What seemed the greater part of Washington’s British expat community attended a book launch party for Can Intervention Work? at the Politics and Prose bookstore here last week. The author, a former senior coalition official in Iraq and Afghanistan, did not shy from controversy. Now a member of the UK Parliament, Rory Stewart put forward that the mammoth troop surge in Helmand province – an “exit strategy” pushing numbers to 30,000 – may have in some part caused the insurgency in the region. It is certain that the swelling of Taliban numbers and their entrenchment in the region came after this colossal troop deployment, which antagonized local Afghans and presented the Taliban with a monolithic enemy to wage holy war against.
This bold assertion was par for the course for Rory Stewart. In his own affable, yet careful, manner – betraying Stewart’s experience as a diplomat in both Indonesia and the Balkans – he has become one of the most forceful advocates of comprehensive withdrawal from Afghanistan, rendering him controversial in certain obvious circles. And we needn’t be shamefaced about doing so, says Stewart: what’s important is “knowing when to step back – being prudent is not being a wimp.”
In spite of his modest stature and choirboy tones, Rory Stewart is no wimp. This urbane English chap – and he is most certainly a “chap” – is a rising star of British politics, whose shrewdly cultivated expertise on Afghanistan is in high demand both in Washington and London. In June of this year he attended the highly exclusive (and perennially sinister) Bilderberg Conference, proof that his ideas have won currency in high places. As James Forsyth remarked in The Spectator, “Rory Stewart’s career to date reads like something from the heyday of the [British] empire.” Among other manly pursuits, in 2002 he walked alone across north-central Afghanistan, an experience he translated into a widely celebrated book, The Places in Between.
Going brazenly against the Patraeus consensus that prevailed in Iraq and was reapplied in a cooker-cutter fashion to Afghanistan, Stewart expressed profound skepticism over troop surges as a counter-insurgency tool – a standpoint to a large extent vindicated by the intransigence of the Afghan situation. The surge strategy that turned the tables on the insurgency in Iraq – a developed, comparatively urbanized country with largely conducive terrain – has not proved decisive in Afghanistan, regardless of the increasing amounts of money and hardware being thrown at it. If anything, this situation has worsened, with the native population grown increasingly sensitive to civilian casualties and ever more ambivalent towards the U.S. and allied presence. The early years of the war, till around 2005, now resemble a golden age of peace and development. At the end of 2008, acting Commander Stanley McChrystal declared that we were “knee-deep into the decisive year.” Any further invitations to optimism from the military establishment are bound to ring hollow.
Most staggering of all is the sheer amount of money involved. As Stewart mentioned, American largesse in Afghanistan extends to $125 billion a year. Set this alongside the total domestic revenue of the Afghan government – a whole 1 billion – and the distorting (and corrupting) effects of this stream of American dollars is plainly obvious. Far beyond the gleeful rubbing of palms of arms dealers and private defense companies, these cash injections have given rise to a dense nexus of vested interests, which includes an entire industry of Afghan “contractors” alongside Western NGOs and charities such as Oxfam and CARE – a “complex” that is more than just military and industrial, and extends to Washington with its roster of well-funded think tanks and an enthusiastic press. The sustained aid tsunami throws into doubt the sustainability of the status quo in Afghanistan: pulling the plug on American spending would sink the Afghan economy overnight.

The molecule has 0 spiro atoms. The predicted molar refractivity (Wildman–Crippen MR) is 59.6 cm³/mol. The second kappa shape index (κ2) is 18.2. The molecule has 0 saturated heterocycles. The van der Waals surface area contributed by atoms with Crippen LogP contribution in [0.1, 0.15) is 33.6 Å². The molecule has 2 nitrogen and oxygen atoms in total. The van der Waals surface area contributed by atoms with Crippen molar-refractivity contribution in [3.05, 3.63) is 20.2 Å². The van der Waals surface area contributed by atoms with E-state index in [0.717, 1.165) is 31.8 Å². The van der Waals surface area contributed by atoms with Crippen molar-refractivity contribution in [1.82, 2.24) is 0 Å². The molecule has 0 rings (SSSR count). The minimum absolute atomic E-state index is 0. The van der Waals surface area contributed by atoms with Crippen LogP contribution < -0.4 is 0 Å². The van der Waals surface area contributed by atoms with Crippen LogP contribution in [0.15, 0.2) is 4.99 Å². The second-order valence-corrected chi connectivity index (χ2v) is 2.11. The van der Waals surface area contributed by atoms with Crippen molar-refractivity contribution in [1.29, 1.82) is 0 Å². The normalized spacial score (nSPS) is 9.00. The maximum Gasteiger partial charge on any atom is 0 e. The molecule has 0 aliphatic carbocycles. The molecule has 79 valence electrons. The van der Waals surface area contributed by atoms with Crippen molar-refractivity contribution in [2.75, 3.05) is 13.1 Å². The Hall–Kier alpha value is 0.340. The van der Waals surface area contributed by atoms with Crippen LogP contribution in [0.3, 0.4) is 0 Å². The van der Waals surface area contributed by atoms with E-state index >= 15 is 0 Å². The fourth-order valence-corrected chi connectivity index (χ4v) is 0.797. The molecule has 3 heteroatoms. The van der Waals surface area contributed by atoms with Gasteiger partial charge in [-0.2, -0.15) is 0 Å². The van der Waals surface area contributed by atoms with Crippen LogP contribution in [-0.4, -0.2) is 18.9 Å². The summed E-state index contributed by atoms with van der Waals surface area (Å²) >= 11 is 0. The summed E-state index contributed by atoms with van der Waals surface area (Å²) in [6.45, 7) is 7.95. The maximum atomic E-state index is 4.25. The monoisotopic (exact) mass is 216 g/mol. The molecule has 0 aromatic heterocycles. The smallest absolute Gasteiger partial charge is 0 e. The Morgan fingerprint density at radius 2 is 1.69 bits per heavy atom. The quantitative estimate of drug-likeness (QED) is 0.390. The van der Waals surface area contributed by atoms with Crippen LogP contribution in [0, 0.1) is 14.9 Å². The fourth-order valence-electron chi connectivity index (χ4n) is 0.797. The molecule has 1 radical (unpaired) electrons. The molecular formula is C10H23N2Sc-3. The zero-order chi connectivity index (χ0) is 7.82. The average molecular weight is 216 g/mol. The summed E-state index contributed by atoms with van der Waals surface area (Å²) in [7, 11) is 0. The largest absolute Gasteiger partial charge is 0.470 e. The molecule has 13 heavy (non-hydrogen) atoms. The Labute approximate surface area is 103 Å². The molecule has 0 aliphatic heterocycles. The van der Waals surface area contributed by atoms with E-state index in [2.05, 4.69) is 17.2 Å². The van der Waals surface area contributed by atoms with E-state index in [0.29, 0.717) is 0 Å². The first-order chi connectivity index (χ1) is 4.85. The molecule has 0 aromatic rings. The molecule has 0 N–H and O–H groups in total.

For a responsible withdrawal strategy, Stewart recommends a gradual devolution of power to local institutions and existing tribal structures of authority. This seems uncontroversial enough, but Stewart singled out for criticism the hot-and-cold treatment of our anointed Afghan president, Hamid Karzai, veering between reluctant trust to outright reprimand. “We must stop contradicting, undermining, humiliating Karzai – it only makes him paranoid and unpredictable.” Devolving power will involve some difficult choices, and handing down the reigns to a class of incorruptible Jeffersonian democrats is never going to be an option.
Once we have successfully stepped back from Afghanistan – if such as thing is possible in the foreseeable future, given the vested interests involved and the die-hard optimism of the military and political establishment – we will be free to “treat Afghanistan like any traumatized country in the world,” says Stewart, many of which are suffering far greater calamities and are far more deserving of aid, if foreign aid is to be handed out.
In his advocacy of a dignified climb-down, Stewart cites British imperial precedent. Following another humiliating defeat in the Second Afghan War of 1880, General Roberts declared, “We have nothing to fear from Afghanistan. The less they see of us the less they will dislike us.” What is the likelihood of such words issuing from the lips of John Allen or David Patraeus?